Abstract: This paper presents new evidence on the distribution of risk attitudes in the population, using a novel set of survey questions and a representative sample of roughly 22,000 individuals living in Germany. Using a question that asks about willingness to take risks on an 11-point scale, we find evidence of heterogeneity across individuals, and show that willingness to take risks is negatively related to age and being female, and positively related to height and parental education. We test the behavioral relevance of this survey measure by conducting a complementary field experiment, based on a representative sample of 450 subjects, and find that the measure is a good predictor of actual risk-taking behavior. We then use a more standard lottery question to measure risk preference, and find similar results regarding heterogeneity and determinants of risk preferences. The lottery question makes it possible to estimate the coefficient of relative risk aversion for each individual in the sample. Using five questions about willingness to take risks in specific domains - car driving, financial matters, sports and leisure, career, and health - the paper also studies the impact of context on risk attitudes, finding a strong but imperfect correlation across contexts. Using data on a collection of risky behaviors from different contexts, including traffic offenses, portfolio choice, smoking, occupational choice, participation in sports, and migration, the paper compares the predictive power of all of the risk measures. Strikingly, the general risk question predicts all behaviors whereas the standard lottery measure does not. The best overall predictor for any specific behavior is typically the corresponding context-specific measure. These findings call into the question the current preoccupation with lottery measures of risk preference, and point to variation in risk perceptions as an understudied determinant of risky behavior.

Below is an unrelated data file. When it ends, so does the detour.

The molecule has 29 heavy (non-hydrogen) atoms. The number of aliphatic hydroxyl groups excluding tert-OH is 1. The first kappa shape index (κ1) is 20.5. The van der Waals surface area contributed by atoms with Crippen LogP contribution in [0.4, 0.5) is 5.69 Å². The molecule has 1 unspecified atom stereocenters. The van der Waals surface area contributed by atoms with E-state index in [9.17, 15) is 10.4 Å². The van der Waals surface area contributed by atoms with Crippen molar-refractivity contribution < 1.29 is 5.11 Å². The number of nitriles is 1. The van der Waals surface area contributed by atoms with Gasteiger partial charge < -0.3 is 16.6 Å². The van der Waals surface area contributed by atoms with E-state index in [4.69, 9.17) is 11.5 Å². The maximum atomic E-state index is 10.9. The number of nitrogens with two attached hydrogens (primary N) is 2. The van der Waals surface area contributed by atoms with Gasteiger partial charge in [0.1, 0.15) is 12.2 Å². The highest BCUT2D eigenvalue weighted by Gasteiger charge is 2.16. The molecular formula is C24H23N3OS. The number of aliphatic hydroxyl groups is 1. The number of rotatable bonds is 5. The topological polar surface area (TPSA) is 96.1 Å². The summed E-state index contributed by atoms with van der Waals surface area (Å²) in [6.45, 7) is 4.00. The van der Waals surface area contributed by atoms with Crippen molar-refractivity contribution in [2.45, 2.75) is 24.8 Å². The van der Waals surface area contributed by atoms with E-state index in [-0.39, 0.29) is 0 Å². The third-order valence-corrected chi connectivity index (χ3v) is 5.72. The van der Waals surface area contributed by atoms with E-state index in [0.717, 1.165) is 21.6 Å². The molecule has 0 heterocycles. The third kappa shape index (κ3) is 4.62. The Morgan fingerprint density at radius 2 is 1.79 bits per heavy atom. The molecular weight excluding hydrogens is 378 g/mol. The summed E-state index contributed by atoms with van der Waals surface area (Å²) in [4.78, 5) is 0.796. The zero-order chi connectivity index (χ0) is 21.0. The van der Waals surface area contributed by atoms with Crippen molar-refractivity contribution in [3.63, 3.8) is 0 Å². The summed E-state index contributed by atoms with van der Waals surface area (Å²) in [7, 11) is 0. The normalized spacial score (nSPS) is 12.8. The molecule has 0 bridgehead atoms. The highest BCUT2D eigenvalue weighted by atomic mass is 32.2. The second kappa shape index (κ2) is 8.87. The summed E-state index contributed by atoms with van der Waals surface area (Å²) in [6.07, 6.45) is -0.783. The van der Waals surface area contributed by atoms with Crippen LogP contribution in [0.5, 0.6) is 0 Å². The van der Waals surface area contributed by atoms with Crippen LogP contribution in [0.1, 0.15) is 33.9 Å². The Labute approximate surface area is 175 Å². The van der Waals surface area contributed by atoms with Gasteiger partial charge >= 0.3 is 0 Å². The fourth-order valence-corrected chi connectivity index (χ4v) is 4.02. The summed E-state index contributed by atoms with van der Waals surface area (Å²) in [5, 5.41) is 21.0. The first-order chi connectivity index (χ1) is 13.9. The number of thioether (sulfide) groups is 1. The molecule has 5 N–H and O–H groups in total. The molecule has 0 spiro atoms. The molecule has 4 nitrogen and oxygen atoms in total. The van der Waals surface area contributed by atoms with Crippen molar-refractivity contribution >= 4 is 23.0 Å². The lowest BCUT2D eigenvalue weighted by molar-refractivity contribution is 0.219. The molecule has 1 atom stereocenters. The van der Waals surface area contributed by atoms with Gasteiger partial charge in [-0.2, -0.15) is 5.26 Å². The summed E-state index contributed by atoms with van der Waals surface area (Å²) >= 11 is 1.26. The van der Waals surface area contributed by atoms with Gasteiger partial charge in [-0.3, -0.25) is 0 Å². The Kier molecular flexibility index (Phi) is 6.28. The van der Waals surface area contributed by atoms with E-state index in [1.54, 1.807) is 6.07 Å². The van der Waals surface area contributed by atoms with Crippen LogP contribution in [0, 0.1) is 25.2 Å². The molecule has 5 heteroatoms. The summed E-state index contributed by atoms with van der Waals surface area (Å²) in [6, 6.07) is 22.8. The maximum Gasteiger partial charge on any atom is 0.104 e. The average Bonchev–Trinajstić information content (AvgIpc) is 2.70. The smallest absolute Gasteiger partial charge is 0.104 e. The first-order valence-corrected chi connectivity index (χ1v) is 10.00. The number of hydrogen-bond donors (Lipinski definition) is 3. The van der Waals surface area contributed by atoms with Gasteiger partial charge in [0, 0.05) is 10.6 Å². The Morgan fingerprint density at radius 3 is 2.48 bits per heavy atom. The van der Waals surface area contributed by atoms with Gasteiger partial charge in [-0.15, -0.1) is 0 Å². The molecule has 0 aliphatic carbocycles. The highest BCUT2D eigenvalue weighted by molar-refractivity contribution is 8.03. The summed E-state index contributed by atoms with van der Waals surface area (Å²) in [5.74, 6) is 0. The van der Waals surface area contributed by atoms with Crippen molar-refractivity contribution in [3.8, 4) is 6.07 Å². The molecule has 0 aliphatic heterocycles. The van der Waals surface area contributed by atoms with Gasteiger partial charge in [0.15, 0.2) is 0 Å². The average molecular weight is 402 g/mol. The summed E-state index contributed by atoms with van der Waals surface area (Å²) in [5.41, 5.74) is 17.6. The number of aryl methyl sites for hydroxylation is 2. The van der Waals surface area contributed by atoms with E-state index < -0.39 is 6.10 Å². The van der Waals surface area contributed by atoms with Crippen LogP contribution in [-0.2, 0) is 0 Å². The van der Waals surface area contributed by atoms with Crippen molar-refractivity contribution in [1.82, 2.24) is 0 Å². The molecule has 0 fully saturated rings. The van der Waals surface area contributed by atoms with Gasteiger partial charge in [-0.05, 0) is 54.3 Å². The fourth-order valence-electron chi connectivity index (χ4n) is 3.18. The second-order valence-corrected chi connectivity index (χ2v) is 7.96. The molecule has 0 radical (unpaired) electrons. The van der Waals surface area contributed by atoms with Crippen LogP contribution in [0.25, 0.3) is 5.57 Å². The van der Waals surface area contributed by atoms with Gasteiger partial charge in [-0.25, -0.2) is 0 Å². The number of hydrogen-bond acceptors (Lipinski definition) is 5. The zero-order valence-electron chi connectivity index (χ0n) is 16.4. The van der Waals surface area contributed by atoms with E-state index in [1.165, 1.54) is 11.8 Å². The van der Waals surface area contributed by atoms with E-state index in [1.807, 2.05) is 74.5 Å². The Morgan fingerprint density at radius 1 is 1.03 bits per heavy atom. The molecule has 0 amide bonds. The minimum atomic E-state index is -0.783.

Keywords: risk preferences, preference stability, experimental validation, field experiment, SOEP, gender differences, age, height, subjective well-being
    JEL: D0 D1 D80 D81 C91 C93
    Date: 2005–08
  3. By: Chakravarty Sujoy; Harrison Glenn W; Haruvy Ernan E; Rutstrom Elisabet E
    Abstract: Abstract. Decisions with uncertain outcomes are often made by one party in settingswhere another party bears the consequences. Whenever an agent is delegated tomake decisions that affect others, such as in the typical corporate structure, does theagent make decisions that reflect the risk preferences of the principal? We examinethis question in the simplest possible setting using controlled laboratory experiments.We find a remarkable result: when an individual makes a decision for an anonymousstranger, he tends to exhibit less risk aversion. This reduction is relative to his ownpreferences, and also relative to his belief about the other’s preferences. This resulthas significant implications for the design of contracts between principals and agents.
    Date: 2005–08–16
  4. By: Parikh Indira J; Kollan Bharti
    Abstract: The paper 'New Economy - The behavioral Issues' focuses on the impact of the Information Technology. The IT virtually has sipped into the very existing structure of the mankind, be it a kitchen or a corporate office. The paper contains a description of some of the main characteristics of New Economy, as well as its terminology. The fundamental role of Information and Communication Technology is highlighted. Today, the organization is at the cross roads as it is going through a transition period by shedding the baggage of traditional mode of working and accepting as well as trying to absorb the fast pace changing environment of the IT world. The paper explores the various plethora of New Economy, which is becoming as an octopus. It talks about the presence of IT in the global world, society as well as its grip on organization. The paper also provides a glimpse of how it affects on the very life of human being. Overall, the paper gives an indication not only of the importance of 'New Economy' but also of how it inter-linkages with our behavioral pattern.
    Date: 2005–08–30

This nep-cbe issue is ©2005 by Marco Novarese. It is provided as is without any express or implied warranty. It may be freely redistributed in whole or in part for any purpose. If distributed in part, please include this notice.